After Odd School placed 21st on our 2014 Top 100 International Animation Schools list, we reached out for an interview to learn more about their small but tremendously successful school in Lisbon, Portugal. We were so impressed that we asked them to stay in touch so that we could show our readers what their current students were working on. Their one year Advanced 3D Modelling and Texturing class just finished and we’re honored to be able to share the outstanding results from their course in our six part student interview series!
With translation help from their class’s instructor, David Dias, the first student we interviewed was André Demétrio, and you can see his impressive 3D work from the Odd School class below.
Congratulations on finishing the Advanced 3D Modelling and Texturing class with so many excellent pieces of art! Tell our readers a little about yourself as a student and as an artist. What are your interests and your career goals?
André Demétrio: I am currently 23 years old and my goal in my professional life is to work at one of the best 3D companies in the world and leave my mark on the cinematics industry. I like to travel and know new places, gaming, playing sports, being with my friends and working on my projects for my portfolio.
How and when did you realize you wanted to become a 3D artist?
André Demétrio: During my Bachelor’s Degree in Design I went to Wien, Austria in Erasmus, and took three courses in 3D art. I did this because I wanted to learn something new. After this I started to search for CG blogs, websites and works. After this experience I have fallen in love with 3D.
Some people are naturally good at art, but no one is born with 3D software skills. Your portfolio shows that you clearly learned a lot! What do you feel is your best 3D art skill? And what is your favorite part of creating 3D art?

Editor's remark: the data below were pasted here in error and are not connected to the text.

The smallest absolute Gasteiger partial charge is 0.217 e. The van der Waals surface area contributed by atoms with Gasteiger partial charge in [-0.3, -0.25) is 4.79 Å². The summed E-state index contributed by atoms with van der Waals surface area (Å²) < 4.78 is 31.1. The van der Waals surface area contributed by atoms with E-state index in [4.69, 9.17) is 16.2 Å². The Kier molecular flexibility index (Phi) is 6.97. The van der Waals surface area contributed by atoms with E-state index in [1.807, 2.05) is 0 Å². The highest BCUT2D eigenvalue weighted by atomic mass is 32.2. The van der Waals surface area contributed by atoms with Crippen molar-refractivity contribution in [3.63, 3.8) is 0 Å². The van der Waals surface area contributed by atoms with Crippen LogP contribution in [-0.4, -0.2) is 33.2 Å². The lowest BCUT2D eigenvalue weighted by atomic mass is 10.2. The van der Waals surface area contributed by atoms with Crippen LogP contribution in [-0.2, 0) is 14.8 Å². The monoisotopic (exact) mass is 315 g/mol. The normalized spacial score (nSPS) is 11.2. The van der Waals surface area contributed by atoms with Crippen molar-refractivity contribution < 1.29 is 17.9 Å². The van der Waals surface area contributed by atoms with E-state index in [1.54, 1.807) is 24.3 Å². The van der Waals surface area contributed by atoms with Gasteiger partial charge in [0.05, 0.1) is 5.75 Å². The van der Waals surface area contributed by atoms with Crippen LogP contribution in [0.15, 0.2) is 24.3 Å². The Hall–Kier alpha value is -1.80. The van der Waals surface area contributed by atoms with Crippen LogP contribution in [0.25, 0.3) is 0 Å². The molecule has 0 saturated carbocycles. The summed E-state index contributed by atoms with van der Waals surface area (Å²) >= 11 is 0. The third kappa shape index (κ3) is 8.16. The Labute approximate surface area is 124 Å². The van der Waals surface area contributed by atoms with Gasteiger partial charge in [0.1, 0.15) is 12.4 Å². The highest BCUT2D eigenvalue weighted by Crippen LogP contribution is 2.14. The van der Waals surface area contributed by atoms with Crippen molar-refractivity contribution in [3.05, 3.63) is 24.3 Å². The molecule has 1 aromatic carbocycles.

André Demétrio: I feel more comfortable in modeling but my favorite aspect of 3D is texturing because it is the most challenging task. With different textures we can give different meanings and purposes to our scenes.
I’m a firm believer that perfect artists don’t exist, and we’re all constantly learning new skills and ideas. What was the hardest skill for you to understand and eventually excel at? How did Odd School help you strengthen your weakness?
André Demétrio: The hardest skill for me was SSS shader because we need to really know how our body is and understand how the light affects our skin. To strengthen my weaknesses Odd School played a big role on it. It has very good and professional teachers that have answered all my questions and explained me everything with a lot of detail.
What were most assignments like at Odd School? What was your favorite assignment?
André Demétrio: My favorite assignment was the “Captain Cabin”, I am not really sure about the time that I have spent on it, since Odd School gave us the final days of our course to finish our projects. The feedback was very positive and encouraging, I really appreciated it.